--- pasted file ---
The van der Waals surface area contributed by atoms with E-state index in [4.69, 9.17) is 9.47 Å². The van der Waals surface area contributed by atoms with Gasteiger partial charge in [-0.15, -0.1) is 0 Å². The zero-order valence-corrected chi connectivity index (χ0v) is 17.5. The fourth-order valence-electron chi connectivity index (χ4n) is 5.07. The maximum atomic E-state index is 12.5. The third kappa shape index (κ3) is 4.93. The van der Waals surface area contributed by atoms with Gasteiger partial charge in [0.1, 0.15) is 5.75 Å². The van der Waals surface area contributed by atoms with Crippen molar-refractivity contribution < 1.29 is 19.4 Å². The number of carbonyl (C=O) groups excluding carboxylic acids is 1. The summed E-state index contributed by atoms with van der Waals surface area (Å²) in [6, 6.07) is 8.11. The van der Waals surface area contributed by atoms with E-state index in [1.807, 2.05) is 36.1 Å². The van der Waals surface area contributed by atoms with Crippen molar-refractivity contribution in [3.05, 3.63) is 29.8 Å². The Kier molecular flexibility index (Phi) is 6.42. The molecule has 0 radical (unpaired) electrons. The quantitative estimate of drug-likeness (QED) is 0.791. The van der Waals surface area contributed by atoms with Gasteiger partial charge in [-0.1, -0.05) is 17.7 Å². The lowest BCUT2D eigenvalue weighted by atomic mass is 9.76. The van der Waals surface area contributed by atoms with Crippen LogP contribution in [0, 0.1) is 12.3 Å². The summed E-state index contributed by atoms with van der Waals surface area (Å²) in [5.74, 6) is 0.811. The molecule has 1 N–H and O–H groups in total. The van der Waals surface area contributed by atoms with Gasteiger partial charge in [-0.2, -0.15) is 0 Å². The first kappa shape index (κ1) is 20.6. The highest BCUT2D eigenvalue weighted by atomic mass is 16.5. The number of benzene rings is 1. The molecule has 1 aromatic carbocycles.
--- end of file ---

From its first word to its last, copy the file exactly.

The van der Waals surface area contributed by atoms with E-state index in [4.69, 9.17) is 9.47 Å². The van der Waals surface area contributed by atoms with Gasteiger partial charge in [-0.15, -0.1) is 0 Å². The zero-order valence-corrected chi connectivity index (χ0v) is 17.5. The fourth-order valence-electron chi connectivity index (χ4n) is 5.07. The maximum atomic E-state index is 12.5. The third kappa shape index (κ3) is 4.93. The van der Waals surface area contributed by atoms with Gasteiger partial charge in [0.1, 0.15) is 5.75 Å². The van der Waals surface area contributed by atoms with Crippen molar-refractivity contribution < 1.29 is 19.4 Å². The number of carbonyl (C=O) groups excluding carboxylic acids is 1. The summed E-state index contributed by atoms with van der Waals surface area (Å²) in [6, 6.07) is 8.11. The van der Waals surface area contributed by atoms with E-state index in [1.807, 2.05) is 36.1 Å². The van der Waals surface area contributed by atoms with Crippen molar-refractivity contribution in [3.05, 3.63) is 29.8 Å². The Kier molecular flexibility index (Phi) is 6.42. The molecule has 0 radical (unpaired) electrons. The quantitative estimate of drug-likeness (QED) is 0.791. The van der Waals surface area contributed by atoms with Gasteiger partial charge in [-0.1, -0.05) is 17.7 Å². The lowest BCUT2D eigenvalue weighted by atomic mass is 9.76. The van der Waals surface area contributed by atoms with Crippen LogP contribution in [0, 0.1) is 12.3 Å². The summed E-state index contributed by atoms with van der Waals surface area (Å²) in [5.74, 6) is 0.811. The molecule has 1 N–H and O–H groups in total. The van der Waals surface area contributed by atoms with Gasteiger partial charge in [-0.2, -0.15) is 0 Å². The first kappa shape index (κ1) is 20.6. The highest BCUT2D eigenvalue weighted by atomic mass is 16.5. The number of benzene rings is 1. The molecule has 1 aromatic carbocycles.